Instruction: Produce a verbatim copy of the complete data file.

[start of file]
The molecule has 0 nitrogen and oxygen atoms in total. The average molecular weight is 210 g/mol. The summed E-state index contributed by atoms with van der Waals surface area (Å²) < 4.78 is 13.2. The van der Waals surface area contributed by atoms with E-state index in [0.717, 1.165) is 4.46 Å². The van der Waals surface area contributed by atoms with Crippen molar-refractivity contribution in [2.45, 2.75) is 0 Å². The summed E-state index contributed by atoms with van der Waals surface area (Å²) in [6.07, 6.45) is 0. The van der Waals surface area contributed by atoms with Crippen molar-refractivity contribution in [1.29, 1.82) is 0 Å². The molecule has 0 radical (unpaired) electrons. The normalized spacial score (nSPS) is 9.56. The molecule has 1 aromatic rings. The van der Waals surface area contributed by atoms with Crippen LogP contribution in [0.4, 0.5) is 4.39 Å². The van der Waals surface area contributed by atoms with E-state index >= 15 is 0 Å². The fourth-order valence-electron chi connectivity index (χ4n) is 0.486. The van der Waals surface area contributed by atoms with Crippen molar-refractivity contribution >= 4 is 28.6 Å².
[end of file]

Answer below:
The molecule has 0 nitrogen and oxygen atoms in total. The average molecular weight is 210 g/mol. The summed E-state index contributed by atoms with van der Waals surface area (Å²) < 4.78 is 13.2. The van der Waals surface area contributed by atoms with E-state index in [0.717, 1.165) is 4.46 Å². The van der Waals surface area contributed by atoms with Crippen molar-refractivity contribution in [2.45, 2.75) is 0 Å². The summed E-state index contributed by atoms with van der Waals surface area (Å²) in [6.07, 6.45) is 0. The van der Waals surface area contributed by atoms with Crippen molar-refractivity contribution in [1.29, 1.82) is 0 Å². The molecule has 0 radical (unpaired) electrons. The normalized spacial score (nSPS) is 9.56. The molecule has 1 aromatic rings. The van der Waals surface area contributed by atoms with Crippen LogP contribution in [0.4, 0.5) is 4.39 Å². The van der Waals surface area contributed by atoms with E-state index >= 15 is 0 Å². The fourth-order valence-electron chi connectivity index (χ4n) is 0.486. The van der Waals surface area contributed by atoms with Crippen molar-refractivity contribution >= 4 is 28.6 Å².